A two-part series that will critically analyze what is being suggested as the worst public policy mistake in a generation. A prominent UN representative calls it a “crime against humanity”, and this “crime” may shock even the most environmentally conscious of individuals, because it is in reference to biofuels, a technology that is in the early stages of an unprecedented boom around the world. The green image being painted by industry and world leaders is doing little to convince skeptics that using agricultural land to grow fuel is as environmentally friendly as it is reported to be. Compounding the environmental debate, biofuels are being referred to by some of the world’s most influential international organizations as contributing to increases in global hunger at staggering rates. The money being thrown around the world and being invested into these biofuel technologies is incredible. In July 2007, Prime Minister Stephen Harper promised 1.5 billion dollars in incentives to get the Canadian biofuel industry up and running. British Petroleum has controversily invested half a billion dollars into biofuel research at the University of California at Berkeley.
The seriousness of this issue has prompted a careful approach to addressing this topic, and this two-part series has been designed to hopefully be the most critical 2-hours of radio produced to date on this rapid emergence of biofuels around the world.
On this Part I, we explore the key term being used by industry and government to promote the conversion of agricultural crops into fuel, and that term is “renewable”. The word presents an image of green and clean fuel, so much so, that the main biofuel industry association here in Canada is not only called the Canadian Renewable Fuels Association but has secured the web site address greenfuels.org. Quite an eco-friendly image being painted by the industry. The Canadian government has even placed biofuel initiatives under their new “EcoAction” programs. But are Canadians being duped into thinking that biofuels are the answer to climate change?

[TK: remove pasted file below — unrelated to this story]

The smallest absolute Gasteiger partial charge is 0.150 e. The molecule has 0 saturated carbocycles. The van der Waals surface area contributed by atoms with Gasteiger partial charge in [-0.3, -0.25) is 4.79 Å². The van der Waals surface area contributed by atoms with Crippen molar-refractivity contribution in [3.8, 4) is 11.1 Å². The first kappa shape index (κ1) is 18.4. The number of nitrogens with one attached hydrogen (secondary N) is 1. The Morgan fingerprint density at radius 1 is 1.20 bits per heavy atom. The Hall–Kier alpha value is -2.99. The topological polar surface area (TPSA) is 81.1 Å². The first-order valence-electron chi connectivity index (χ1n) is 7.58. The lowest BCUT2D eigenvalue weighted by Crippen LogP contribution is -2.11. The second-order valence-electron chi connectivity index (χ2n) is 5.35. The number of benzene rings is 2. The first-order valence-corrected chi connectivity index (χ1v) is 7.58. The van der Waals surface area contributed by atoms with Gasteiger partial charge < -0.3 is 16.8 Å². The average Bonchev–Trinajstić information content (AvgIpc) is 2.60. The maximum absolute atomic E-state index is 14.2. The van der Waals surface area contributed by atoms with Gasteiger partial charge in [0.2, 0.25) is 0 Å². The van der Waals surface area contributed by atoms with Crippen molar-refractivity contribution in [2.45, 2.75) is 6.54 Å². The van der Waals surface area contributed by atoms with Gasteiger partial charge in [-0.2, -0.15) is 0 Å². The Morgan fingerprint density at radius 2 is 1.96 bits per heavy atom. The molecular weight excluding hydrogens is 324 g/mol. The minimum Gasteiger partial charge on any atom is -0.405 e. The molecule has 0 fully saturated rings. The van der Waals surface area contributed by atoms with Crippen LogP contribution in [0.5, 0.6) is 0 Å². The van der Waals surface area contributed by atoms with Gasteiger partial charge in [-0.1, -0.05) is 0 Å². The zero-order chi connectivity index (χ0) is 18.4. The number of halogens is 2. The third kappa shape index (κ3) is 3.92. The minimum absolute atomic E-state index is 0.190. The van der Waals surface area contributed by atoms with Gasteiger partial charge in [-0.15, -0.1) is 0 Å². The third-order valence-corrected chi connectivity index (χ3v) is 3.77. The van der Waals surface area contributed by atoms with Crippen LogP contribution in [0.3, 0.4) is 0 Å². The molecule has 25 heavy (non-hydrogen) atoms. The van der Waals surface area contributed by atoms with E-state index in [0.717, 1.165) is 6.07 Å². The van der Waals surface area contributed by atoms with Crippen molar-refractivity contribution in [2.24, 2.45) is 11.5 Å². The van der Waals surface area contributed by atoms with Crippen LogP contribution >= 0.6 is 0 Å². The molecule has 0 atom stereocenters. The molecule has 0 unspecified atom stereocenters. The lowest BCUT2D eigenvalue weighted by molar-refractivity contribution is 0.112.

Darrin Qualman – Director of Research, National Farmers’ Union (NFU) (Saskatoon, SK) – NFU members believe that the problems facing farmers are common problems, and that farmers producing diverse products must work together to advance effective solutions. The NFU works toward the development of economic and social policies that will maintain the family farm as the primary food-producing unit in Canada.
Eric Holt-Gimenez – Executive Director, Food First (Oakland, CA) – Also known as the Institute for Food and Development Policy, the purpose of Food First is to eliminate the injustices that cause hunger, a purpose they’ve been operating with for over 32 years. The institute was launched by Joseph Collins and Francis Moore Lappe. Lappe is most well known for her book published around that time – Diet for a Small Planet.
Robin Speer – Director of Public Affairs, Canadian Renewable Fuels Association (Toronto, ON) – Founded in 1994, the Canadian Renewable Fuels Association (CRFA) mission is to promote the use of renewable fuels for transportation through consumer awareness and government liaison activities. The CRFA membership is comprised of representatives from all levels of the ethanol and biodiesel industry, including: grain and cellulose ethanol producers, biodiesel producers, fuel technology providers, and agricultural associations.
JoAnne Buth – President, Canola Council of Canada (Winnipeg, MB) – A national trade association representing producers, input suppliers, processors and marketers of canola and its products. JoAnne was interviewed and recorded speaking by Host Jon Steinman in September 2007 at the CropLife Canada conference in Saskatoon.
Jean Ziegler – Special Rapporteur on the Right to Food, United Nations (Geneva, Switzerland) – In September 2000, Jean Ziegler was nominated by the UN Commission on Human Rights to be the Special Rapporteur on the Right to Food. Ziegler is a senior Professor at the University of Geneva and the University of Sorbonne, Paris. At the University of Geneva, he established the Laboratory of sociology for the study of the societies of the Third World, and most of his work has focused on developing countries.
George W. Bush – President, United States of America (Washington, DC)
Stephen Harper – Prime Minister, Canada (Ottawa, ON)
Luiz Inacio Lula da Silva – President, Brazil (Brasilia, Brazil)
Musical Selection (name/title/album/label)
Theme/Soundclip – Adham Shaikh, Infusion, Fusion, Sonic Turtle (CDN)